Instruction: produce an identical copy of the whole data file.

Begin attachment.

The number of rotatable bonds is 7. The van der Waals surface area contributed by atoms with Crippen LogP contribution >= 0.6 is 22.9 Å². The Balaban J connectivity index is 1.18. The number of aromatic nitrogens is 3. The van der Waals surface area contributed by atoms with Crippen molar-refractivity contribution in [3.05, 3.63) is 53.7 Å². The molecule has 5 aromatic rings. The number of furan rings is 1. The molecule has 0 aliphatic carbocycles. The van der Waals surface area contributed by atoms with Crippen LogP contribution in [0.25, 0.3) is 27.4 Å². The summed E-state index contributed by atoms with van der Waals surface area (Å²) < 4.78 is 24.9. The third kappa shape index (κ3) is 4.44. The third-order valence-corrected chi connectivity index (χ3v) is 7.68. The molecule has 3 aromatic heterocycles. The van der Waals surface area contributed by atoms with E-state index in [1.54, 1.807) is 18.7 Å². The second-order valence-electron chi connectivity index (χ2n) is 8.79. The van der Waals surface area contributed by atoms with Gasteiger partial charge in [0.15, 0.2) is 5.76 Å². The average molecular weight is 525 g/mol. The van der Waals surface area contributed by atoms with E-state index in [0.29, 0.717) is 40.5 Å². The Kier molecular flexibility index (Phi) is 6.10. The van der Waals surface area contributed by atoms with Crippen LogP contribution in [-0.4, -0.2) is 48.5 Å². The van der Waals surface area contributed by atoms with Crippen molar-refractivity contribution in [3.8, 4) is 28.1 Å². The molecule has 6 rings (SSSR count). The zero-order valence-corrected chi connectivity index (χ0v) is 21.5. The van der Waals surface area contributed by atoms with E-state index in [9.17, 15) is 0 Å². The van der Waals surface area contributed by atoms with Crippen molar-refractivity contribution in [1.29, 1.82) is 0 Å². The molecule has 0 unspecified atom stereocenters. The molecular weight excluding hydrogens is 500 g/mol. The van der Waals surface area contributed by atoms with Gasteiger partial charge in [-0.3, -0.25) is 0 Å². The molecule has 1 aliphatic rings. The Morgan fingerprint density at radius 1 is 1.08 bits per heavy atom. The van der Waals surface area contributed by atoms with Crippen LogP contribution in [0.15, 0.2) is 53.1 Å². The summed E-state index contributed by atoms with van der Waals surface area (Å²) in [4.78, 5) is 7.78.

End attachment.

The number of rotatable bonds is 7. The van der Waals surface area contributed by atoms with Crippen LogP contribution >= 0.6 is 22.9 Å². The Balaban J connectivity index is 1.18. The number of aromatic nitrogens is 3. The van der Waals surface area contributed by atoms with Crippen molar-refractivity contribution in [3.05, 3.63) is 53.7 Å². The molecule has 5 aromatic rings. The number of furan rings is 1. The molecule has 0 aliphatic carbocycles. The van der Waals surface area contributed by atoms with Crippen LogP contribution in [0.25, 0.3) is 27.4 Å². The summed E-state index contributed by atoms with van der Waals surface area (Å²) < 4.78 is 24.9. The third kappa shape index (κ3) is 4.44. The third-order valence-corrected chi connectivity index (χ3v) is 7.68. The molecule has 3 aromatic heterocycles. The van der Waals surface area contributed by atoms with E-state index in [1.54, 1.807) is 18.7 Å². The second-order valence-electron chi connectivity index (χ2n) is 8.79. The van der Waals surface area contributed by atoms with Gasteiger partial charge in [0.15, 0.2) is 5.76 Å². The average molecular weight is 525 g/mol. The van der Waals surface area contributed by atoms with E-state index in [0.29, 0.717) is 40.5 Å². The Kier molecular flexibility index (Phi) is 6.10. The van der Waals surface area contributed by atoms with Crippen LogP contribution in [-0.4, -0.2) is 48.5 Å². The van der Waals surface area contributed by atoms with Crippen molar-refractivity contribution in [3.8, 4) is 28.1 Å². The molecule has 6 rings (SSSR count). The zero-order valence-corrected chi connectivity index (χ0v) is 21.5. The van der Waals surface area contributed by atoms with E-state index in [9.17, 15) is 0 Å². The van der Waals surface area contributed by atoms with Crippen molar-refractivity contribution in [1.29, 1.82) is 0 Å². The molecule has 0 unspecified atom stereocenters. The molecular weight excluding hydrogens is 500 g/mol. The van der Waals surface area contributed by atoms with Gasteiger partial charge in [-0.3, -0.25) is 0 Å². The molecule has 1 aliphatic rings. The Morgan fingerprint density at radius 1 is 1.08 bits per heavy atom. The van der Waals surface area contributed by atoms with Crippen LogP contribution in [0.15, 0.2) is 53.1 Å². The summed E-state index contributed by atoms with van der Waals surface area (Å²) in [4.78, 5) is 7.78.